PKAL Learning Spaces Collaboratory

Vision, Goals, and Strategy

PKAL LSC Vision:

That all 21st century undergraduates, no matter their background or career aspiration, have ready access to physical learning environments that enable them to become engaged learners:

  • Constructing their own learning, actively involved with cooperative, problem-driven teams
  • Communicating and collaborating with peers and colleagues, formally and informally, face-to-face and virtually
  • Connecting their campus-based learning experiences to real-world opportunities and challenges
  • Celebrating as members of a robust 21st century community of learners.

The physical environment that serves such a vision is one that provides undergraduates opportunity to acquire the skills, capacities, depth of knowledge, and self-awareness that prepare them for their future responsibilities as engaged members of the 21st century workplace, engaged citizens of a free society.

The cultural environment that serves such a vision is one in which there is a communal understanding of and commitment to goals for student learning across the campus, as well as a recognition that building community is both means and end of the process of planning spaces for learning.


The primary goal is:

  • To inform the work of campus planning teams with responsibility for shaping, maintaining and renewing undergraduate learning environments—whether the focus be remodeling a single classroom; recycling an out-dated library; renovating for interdisciplinary STEM learning and research; redesigning the landscape/greening the campus; imagining, designing, constructing, and maintaining a major new facility; developing/implementing a multi-year agenda for shaping formal and informal learning spaces campus-wide.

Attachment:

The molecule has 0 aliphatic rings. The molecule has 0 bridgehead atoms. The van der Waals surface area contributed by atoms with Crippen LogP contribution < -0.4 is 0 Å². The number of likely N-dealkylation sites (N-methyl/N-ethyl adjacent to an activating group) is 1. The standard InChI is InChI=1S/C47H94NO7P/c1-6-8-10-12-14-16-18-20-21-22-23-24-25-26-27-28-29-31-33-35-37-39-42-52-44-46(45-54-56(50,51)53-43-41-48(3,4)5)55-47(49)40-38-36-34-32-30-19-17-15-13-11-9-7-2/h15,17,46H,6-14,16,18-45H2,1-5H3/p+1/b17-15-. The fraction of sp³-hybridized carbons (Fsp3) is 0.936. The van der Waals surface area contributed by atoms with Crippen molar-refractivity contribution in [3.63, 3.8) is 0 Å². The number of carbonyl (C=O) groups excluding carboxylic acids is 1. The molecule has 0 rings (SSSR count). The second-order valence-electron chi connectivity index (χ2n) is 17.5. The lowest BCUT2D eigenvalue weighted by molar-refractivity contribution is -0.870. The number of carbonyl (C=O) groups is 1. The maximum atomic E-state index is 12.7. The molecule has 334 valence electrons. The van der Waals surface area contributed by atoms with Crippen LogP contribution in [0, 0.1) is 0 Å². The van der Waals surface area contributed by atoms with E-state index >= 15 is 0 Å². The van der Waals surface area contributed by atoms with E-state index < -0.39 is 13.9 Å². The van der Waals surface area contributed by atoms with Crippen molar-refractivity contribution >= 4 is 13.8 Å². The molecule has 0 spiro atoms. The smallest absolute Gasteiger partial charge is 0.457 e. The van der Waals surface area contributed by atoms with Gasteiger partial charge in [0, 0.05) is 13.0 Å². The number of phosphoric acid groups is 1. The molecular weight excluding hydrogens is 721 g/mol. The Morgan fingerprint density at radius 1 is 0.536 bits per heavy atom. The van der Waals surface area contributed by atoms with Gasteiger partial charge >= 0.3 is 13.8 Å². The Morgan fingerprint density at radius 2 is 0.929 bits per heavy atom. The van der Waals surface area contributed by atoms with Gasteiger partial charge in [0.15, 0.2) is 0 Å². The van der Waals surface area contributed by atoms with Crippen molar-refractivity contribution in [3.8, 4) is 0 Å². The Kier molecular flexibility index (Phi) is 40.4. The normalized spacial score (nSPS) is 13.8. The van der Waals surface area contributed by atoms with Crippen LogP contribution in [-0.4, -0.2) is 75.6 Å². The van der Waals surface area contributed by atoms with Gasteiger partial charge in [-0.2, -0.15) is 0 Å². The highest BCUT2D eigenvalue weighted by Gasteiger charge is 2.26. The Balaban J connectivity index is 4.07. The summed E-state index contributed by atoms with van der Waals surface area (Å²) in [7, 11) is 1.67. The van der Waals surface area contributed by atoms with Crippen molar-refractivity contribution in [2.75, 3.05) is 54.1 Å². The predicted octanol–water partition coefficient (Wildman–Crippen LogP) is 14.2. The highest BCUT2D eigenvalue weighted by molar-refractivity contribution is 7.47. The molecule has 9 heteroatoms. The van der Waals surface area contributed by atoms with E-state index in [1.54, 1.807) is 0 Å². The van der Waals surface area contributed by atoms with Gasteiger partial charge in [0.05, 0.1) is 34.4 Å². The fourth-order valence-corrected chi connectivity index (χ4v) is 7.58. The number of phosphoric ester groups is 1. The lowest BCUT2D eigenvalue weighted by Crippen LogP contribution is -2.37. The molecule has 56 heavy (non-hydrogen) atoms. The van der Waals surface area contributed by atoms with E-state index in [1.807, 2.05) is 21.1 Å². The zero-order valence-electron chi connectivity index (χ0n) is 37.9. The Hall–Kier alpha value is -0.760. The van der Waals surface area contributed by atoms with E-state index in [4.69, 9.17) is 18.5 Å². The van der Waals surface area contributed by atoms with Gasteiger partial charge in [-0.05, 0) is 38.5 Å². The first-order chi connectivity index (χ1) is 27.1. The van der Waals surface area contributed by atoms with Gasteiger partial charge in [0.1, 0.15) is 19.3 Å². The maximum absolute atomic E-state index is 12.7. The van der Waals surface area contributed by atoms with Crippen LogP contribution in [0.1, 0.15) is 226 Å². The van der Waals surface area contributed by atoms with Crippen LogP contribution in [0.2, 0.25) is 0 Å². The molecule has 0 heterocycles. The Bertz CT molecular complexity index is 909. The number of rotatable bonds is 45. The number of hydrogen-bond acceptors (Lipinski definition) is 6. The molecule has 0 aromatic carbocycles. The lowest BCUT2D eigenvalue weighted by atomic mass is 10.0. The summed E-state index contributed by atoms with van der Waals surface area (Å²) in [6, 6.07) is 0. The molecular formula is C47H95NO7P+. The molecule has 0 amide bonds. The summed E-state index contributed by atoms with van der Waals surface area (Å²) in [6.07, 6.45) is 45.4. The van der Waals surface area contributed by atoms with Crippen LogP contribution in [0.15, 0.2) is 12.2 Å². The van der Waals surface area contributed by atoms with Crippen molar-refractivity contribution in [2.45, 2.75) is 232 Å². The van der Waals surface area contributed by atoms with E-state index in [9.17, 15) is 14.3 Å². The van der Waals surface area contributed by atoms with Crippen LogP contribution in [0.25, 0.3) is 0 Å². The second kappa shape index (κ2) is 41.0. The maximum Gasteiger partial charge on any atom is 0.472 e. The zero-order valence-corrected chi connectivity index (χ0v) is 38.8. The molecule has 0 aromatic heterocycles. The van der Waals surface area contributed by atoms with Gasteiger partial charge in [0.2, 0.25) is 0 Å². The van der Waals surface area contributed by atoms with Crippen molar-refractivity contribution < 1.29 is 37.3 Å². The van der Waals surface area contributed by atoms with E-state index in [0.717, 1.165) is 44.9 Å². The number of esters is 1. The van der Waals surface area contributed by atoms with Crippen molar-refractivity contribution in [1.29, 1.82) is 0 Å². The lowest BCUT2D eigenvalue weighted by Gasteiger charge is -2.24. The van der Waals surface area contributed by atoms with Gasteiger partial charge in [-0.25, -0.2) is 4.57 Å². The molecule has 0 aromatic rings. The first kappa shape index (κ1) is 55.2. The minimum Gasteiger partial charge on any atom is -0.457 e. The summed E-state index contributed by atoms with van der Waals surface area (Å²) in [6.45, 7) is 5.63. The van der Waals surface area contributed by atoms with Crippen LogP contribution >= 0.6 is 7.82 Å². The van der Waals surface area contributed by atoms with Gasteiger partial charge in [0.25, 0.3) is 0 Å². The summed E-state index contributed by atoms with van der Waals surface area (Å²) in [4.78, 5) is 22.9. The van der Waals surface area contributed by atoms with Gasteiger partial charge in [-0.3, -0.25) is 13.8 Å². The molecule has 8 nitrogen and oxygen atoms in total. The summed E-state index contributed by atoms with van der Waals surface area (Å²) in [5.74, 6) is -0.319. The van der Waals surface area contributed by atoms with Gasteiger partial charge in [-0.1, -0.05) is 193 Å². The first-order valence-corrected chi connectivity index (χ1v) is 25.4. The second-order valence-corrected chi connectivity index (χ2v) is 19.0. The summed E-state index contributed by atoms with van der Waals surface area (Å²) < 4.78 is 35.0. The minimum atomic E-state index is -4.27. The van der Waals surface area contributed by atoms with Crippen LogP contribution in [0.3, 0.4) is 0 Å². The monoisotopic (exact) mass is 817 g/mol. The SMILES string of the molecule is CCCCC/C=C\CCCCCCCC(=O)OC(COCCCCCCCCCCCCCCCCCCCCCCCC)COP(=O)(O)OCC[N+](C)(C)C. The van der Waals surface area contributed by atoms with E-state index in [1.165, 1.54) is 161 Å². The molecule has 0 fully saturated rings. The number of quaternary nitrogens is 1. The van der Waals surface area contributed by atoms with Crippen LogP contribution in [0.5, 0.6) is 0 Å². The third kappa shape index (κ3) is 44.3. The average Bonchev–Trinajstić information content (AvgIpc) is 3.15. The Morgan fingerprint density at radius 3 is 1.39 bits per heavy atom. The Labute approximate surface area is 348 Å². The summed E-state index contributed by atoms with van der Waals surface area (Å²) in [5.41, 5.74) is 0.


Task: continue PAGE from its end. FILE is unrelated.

Toward that end, further goals include to engage a broad community of stakeholders in:

  • Promoting evidence-based design as a foundation for shaping and reshaping physical learning environments in colleges and universities across the country
  • Supporting the design and development of physical learning environments in which all undergraduates, now and into the future, can become engaged learners
  • Capturing emerging best practices for imagining, designing, building/renovating and maintaining spaces for undergraduate learners, distilling and disseminating relevant resources as broadly as possible.


Our central strategy to implement those goals is to create and catalyze a feedback loop through which the broad community of stakeholders can share, critique, adapt, and advance best practices and lessons learned in the process of planning undergraduate learning spaces, giving attention to the entire campus as a laboratory for learning, as well as to individual spaces and buildings that are settings for formal and informal learning, recognizing that every space is a learning space.

Feedback loop:

The feedback loop will be implemented in several ways, through:

  • A PKAL Learning Spaces Collaboratory website. (Introduced: July 2010.)
  • Annual PKAL LSC national colloquia. (1st colloquium scheduled for November 5 – 7, 2010. What We Know About Planning Learning Spaces and What We Still Need to Know; Westfields Marriott Washington Dulles (Washington DC area).
  • Monthly PKAL LSC webinars. (Beginning fall 2010.)
  • Irregular PKAL LSC regional workshop and seminars. (July 30, 2010: Considering implications of ‘green chemistry’ for integrating renewal of program and space; St. Olaf College, Northfield MN.)